I’ve also received several letters recently from fans wanting to know whether 2016 will be the season when the Dawgs finally get “shiny” silver britches instead of the flat gray ones that have passed for silver in recent years. One of the fans wondering about that and other uniform questions is Ryan Scates, who writes: Bill, I wanted to shoot you this question after seeing photos of recruits posing with Coach Smart wearing black UGA uniforms with block numbers. UGA football has been going on a 3-year uniform rotation. Last year was the third year with the current uniforms. Do you know 1) If there will be new jerseys next year; 2) If those jerseys will go back to the block numbers; 3) If the team will wear a black version of the jerseys; and 4) If we will finally be getting silver britches?

Short answer: No word yet on any of that.

The long-running saga of the shiny silver britches goes back a ways. Back in April 2013, Athletic Director Greg McGarity said, “As new technology comes up, as new fabric becomes available, you’ll see that morph into maybe more (like) our silver britches. You know, kind of like the [Dallas] Cowboys wear? That’s the kind of silver you’d like to get, which is kind of like what we used to have, which had kind of a shine to them. It just depends on how fast they can get that material. That’d be the goal, to get it back to the silver britches. … And Nike’s one of the few that can do that, because they’ve got some of it in the NFL now.” Then, last March, McGarity said in an online chat that Georgia was “working with our partners at Nike to create a more ‘silver’ silver for the Dawgs’ silver britches.” But last May, when I checked with Senior Associate Athletic Director Claude Felton, he said: “Uniform design and production is quite a lengthy process these days but the new ‘silver’ should be good to go for the 2015 season.” Of course, that didn’t happen. Last July, Felton said, “Nike is continuing to work on the ‘silver.’ We don’t have them in yet so we’ll see.”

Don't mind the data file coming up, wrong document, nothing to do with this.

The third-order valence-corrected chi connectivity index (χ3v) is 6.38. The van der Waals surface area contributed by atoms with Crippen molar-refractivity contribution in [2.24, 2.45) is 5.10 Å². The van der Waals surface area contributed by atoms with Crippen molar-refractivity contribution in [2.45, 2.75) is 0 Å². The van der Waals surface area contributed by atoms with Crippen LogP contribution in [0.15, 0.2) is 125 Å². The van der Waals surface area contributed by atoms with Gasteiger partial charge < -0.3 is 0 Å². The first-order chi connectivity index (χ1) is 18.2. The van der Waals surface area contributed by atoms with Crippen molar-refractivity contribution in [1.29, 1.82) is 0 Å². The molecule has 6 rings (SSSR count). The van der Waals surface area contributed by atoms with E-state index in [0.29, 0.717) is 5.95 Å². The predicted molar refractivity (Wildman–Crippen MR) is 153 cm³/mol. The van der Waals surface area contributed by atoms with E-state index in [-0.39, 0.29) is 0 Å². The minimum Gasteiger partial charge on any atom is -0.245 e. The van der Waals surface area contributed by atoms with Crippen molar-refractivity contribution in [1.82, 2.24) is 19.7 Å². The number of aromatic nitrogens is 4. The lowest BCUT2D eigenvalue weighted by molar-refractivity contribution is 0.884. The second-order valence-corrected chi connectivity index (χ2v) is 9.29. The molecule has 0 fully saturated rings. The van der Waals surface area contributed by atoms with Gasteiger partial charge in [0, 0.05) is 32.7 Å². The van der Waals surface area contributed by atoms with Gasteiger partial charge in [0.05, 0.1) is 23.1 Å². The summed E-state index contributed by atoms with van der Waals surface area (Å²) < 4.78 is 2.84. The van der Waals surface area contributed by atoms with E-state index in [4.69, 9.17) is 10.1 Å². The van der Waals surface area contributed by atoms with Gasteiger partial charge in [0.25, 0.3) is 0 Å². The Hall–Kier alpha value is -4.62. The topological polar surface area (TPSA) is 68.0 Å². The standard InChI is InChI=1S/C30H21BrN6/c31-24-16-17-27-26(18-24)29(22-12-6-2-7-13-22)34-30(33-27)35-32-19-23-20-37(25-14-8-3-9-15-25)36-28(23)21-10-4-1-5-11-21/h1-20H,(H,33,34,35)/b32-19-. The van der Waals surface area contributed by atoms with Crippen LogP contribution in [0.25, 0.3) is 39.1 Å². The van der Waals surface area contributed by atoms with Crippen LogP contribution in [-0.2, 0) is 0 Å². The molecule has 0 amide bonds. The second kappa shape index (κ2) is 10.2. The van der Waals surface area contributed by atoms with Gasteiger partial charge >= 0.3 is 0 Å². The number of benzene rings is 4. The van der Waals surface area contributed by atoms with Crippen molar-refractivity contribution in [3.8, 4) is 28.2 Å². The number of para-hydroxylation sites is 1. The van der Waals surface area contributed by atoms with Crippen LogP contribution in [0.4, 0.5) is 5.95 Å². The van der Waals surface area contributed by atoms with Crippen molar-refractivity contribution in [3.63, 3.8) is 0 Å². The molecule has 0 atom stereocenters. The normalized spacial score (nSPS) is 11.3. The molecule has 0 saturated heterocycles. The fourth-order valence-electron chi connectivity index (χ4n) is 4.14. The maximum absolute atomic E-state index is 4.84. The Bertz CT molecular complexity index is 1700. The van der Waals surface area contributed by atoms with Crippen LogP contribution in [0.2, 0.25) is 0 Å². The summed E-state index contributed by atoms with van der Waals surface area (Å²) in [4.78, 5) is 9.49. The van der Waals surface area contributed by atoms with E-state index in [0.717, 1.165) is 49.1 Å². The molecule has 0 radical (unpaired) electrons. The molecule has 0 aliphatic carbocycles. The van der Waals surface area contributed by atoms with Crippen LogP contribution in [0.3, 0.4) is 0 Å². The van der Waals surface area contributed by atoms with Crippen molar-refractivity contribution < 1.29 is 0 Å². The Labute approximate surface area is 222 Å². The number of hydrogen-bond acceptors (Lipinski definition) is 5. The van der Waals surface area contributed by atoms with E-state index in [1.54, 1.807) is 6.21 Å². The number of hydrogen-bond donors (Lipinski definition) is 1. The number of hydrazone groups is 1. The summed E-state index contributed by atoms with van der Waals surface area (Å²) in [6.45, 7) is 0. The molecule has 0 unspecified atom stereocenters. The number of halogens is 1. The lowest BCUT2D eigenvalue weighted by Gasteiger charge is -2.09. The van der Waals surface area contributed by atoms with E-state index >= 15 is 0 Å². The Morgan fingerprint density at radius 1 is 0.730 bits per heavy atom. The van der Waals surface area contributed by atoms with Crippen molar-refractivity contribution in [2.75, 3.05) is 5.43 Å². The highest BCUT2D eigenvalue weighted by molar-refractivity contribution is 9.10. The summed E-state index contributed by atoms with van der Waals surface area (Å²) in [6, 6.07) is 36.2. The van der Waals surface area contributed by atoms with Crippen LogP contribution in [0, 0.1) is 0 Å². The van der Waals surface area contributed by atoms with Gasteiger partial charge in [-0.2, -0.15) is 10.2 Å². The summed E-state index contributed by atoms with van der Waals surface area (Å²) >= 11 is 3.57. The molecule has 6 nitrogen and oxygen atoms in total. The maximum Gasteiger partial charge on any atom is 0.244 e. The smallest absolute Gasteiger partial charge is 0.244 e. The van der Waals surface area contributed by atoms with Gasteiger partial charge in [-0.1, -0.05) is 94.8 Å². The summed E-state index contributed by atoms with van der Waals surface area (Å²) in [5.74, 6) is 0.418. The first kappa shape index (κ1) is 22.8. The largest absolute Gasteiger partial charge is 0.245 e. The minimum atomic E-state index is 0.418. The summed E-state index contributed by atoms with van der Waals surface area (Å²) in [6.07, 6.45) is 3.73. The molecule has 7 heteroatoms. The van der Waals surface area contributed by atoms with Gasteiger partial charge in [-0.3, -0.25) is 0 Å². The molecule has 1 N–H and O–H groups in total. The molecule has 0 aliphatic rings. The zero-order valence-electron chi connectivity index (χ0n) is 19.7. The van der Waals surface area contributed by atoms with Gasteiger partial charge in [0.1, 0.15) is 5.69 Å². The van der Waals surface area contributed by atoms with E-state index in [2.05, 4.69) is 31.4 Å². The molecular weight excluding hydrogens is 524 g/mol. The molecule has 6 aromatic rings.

This week, I asked for an update and didn’t get one, so I’m assuming nothing has changed.

And, yes, the idea that Georgia is at Nike’s mercy when it comes to getting the sort of uniform pants it wants does seem rather strange.

Have trouble finding past entries of the Junkyard Blawg at DawgNation? You can read them here (bookmark this link for future use!).

Got something you want to discuss or a question for the Junkyard Blawg? Email me at junkyardblawg@gmail.com.

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— Bill King, Junkyard Blawg

Bill King is an Athens native and a graduate of the University of Georgia’s Henry W. Grady College of Journalism and Mass Communication. A lifelong Bulldogs fan, he sold programs at Sanford Stadium as a teen and has been a football season ticket holder since leaving school. He has worked at the AJC since college and spent 10 years as the Constitution’s rock music critic before moving into copy editing on the old afternoon Journal. In addition to blogging, he’s now a story editor.